I began with a note from one Michael Mooney, a kindly park ranger who says he doesn't ordinarily agree with SF Weekly.
Dear Matt Davis,
Thank you very much for your article about the Natural Areas Program (NAP). Although I have rarely agreed with your perspective in many of your columns that I have read, I believe you have described the NAP debate about as accurately as possible. Your writing ability really impresses me. It is obvious that some people and some media are trying to cater to the very well organized dog people at the expense of us environmentalists. I am happy to see that you and SF Weekly are brave enough to tell it like it is.
As with any letter praising my valor, I double-checked the top of Mr. Mooney's note to make sure he had sent it to the right person. He had not. The letter was actually addressed to Matt Davis, which happens to be the name of a comedian in Southern California. I forwarded Mooney's letter to Davis, who'll be performing at LuLu's Beehive in North Hollywood on Sept. 13.
Dear Mr. Mooney,
I am not sure what the requirements are for being a park ranger, but I am going to look into it, as your views frighten me.
What is it about NAPS that you want to debate? I, for one, would not be able to keep my sanity and strong work ethic without a good afternoon nap a couple of times a week. Don't forget that Sunday afternoon nap after you read the newspaper. Or perhaps you would want to debate that we have newspapers, or perhaps even outlaw Sunday afternoons altogether?
Then you go on to insult the dog people. Now, naps is one thing, but this has gone way to far. The dog people are good people. This is 2002. Haven't we had enough of this racial profiling? Just because they are half human and half dog doesn't mean you should insult them. Yes, they are very well organized; you would be too if you had the disadvantage of eating from dog bowls and sleeping outside. It's time you woke up, Mr. Mooney.
Do they allow communists to be park rangers? I am really going to look into this.
Matt B. Davis
Just one letter into a mailbag column and we were into a red-baiting, racial-profiling conflagration. It was enough to make me rethink my Labor Day week of leisure -- particularly given that coasting columnists seem at risk in these hard economic times. San Francisco Chronicle columnist Stephanie Salter, for one, was demoted last Wednesday from her years-old op-ed-page perch to the Sunday Insight section. A group calling itself the Media Alliance posted "Save Stephanie Salter's Column!" fliers about town, and Wednesday the Alliance gathered a group of people outside the Chronicle entrance to protest.
The lunchtime demonstration, which was attended by sign-carrying priests, union leaders, NOW women's rights activists -- 125 58-year-old white liberals in all -- struck me as a wonderful idea. I have long believed in university-style tenure for newspaper columnists. How can editorialists possibly enjoy true freedom of speech, I've always thought, without counting on guaranteed lifetime job security? I felt even more encouraged upon encountering Dan Stone, 58, a temporary office worker who was passing out "Save Stephanie Salter's Column!" fliers on the southwest corner of Fifth and Mission, across the street from the protesters. I asked Stone why he was doing this.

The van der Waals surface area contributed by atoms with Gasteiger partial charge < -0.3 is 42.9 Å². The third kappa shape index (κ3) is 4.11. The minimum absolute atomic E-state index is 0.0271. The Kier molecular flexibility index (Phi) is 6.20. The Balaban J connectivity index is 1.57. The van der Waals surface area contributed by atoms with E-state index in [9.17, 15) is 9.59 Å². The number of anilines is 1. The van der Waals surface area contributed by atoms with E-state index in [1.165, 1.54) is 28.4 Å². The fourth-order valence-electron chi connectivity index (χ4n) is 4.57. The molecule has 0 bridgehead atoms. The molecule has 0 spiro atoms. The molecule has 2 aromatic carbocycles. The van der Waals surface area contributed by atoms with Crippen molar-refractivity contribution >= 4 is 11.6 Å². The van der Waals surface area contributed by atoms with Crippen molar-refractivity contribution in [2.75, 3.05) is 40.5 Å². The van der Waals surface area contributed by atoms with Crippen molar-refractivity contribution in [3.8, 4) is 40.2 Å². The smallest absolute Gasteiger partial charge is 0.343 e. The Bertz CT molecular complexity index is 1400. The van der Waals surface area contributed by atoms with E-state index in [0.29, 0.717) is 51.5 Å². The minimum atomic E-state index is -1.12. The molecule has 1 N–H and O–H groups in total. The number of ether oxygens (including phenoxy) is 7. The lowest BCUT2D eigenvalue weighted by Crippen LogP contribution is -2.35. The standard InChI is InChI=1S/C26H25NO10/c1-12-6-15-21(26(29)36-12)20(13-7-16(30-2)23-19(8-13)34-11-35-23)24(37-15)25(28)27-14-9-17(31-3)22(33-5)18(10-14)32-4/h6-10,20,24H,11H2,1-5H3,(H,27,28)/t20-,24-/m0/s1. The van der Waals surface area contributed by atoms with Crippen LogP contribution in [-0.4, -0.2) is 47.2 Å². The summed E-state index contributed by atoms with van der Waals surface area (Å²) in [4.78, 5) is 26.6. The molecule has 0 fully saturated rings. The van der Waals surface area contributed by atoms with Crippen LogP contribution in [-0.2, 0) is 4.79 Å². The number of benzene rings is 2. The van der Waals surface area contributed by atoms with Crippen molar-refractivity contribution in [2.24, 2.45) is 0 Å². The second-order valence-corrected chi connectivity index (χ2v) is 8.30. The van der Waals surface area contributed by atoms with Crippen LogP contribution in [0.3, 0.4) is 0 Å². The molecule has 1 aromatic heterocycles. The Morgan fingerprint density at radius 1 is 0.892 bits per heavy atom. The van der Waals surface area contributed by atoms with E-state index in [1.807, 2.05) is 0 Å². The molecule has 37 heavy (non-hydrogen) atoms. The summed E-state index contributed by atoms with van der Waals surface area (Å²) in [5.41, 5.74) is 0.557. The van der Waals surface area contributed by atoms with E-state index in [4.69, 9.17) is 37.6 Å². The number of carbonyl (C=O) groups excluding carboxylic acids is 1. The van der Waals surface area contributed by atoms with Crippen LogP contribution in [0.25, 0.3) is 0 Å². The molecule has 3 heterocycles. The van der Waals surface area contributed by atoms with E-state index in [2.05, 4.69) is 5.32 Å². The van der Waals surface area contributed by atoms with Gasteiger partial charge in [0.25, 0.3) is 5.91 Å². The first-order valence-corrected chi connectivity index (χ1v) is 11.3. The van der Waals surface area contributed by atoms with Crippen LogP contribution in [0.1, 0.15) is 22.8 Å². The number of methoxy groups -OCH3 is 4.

"The powers that be didn't like what Stephanie Salter had to say," Stone said, as he pressed leaflets into the hands of passers-by. "I think it's censorship, pure and simple."
Delighted at finding a fellow traveler, I pressed further.
"Would you be interested in protesting in front of SF Weekly if they canceled my column?" I asked, dreaming of tenure-based job security and decades of leisurely letters columns.
"I don't know you. I don't know what you write. I don't care about what SF Weekly writes," Stone explained.
I excused myself politely, crossed the street, and watched Salter emerge from the Chronicle building into the cheering crowd and then weep a few minutes. I asked burly Chronicle technology columnist Henry Norr, who had been chanting pro-Salter slogans along with the rest of the crowd, whether he thought this might be the beginning of a successful tenure-for-columnists movement.
"I doubt it," he said. "It's an interesting idea, though."
Norr covered lots of "interesting ideas" during the dot-com splat. I paid him heed, abandoned my tenure-for-columnists idea, and wandered off to lunch.
My desire for job security, and the concomitant leisurely Labor Day weekends, will have to wait for an economic recovery, I realized. Yet this prospect seems remoter by the day. The advertising business, which sustains column writing, leisurely and otherwise, and traditionally serves as a barometer for the rest of the economy, is in a historically hideous slump. America is starting to look a little bit like Japan did after its own bubble economy collapsed 13 year ago, precipitating that country's near-permanent state of economic malaise.
Clearly, I needed a seer, a person who could illustrate for me the shape of future Labor Day weekends, someone who could show whether we'll be swimming in pink slips or floating on the crest of another boom. I found Ricardo Olguin, a 38-year-old bricklayer whose wife and children still live in his hometown of Pachuca, Hidalgo, a smallish city in Mexico's central high plains. Olguin has worked four years in the U.S., most recently as a janitor at Yahoo!, the Internet portal. Olguin was fired Aug. 12, he says, in reprisal for working with union representatives who wish to organize Yahoo!'s contractor, Team Services Inc., one of Silicon Valley's largest nonunion janitorial employers.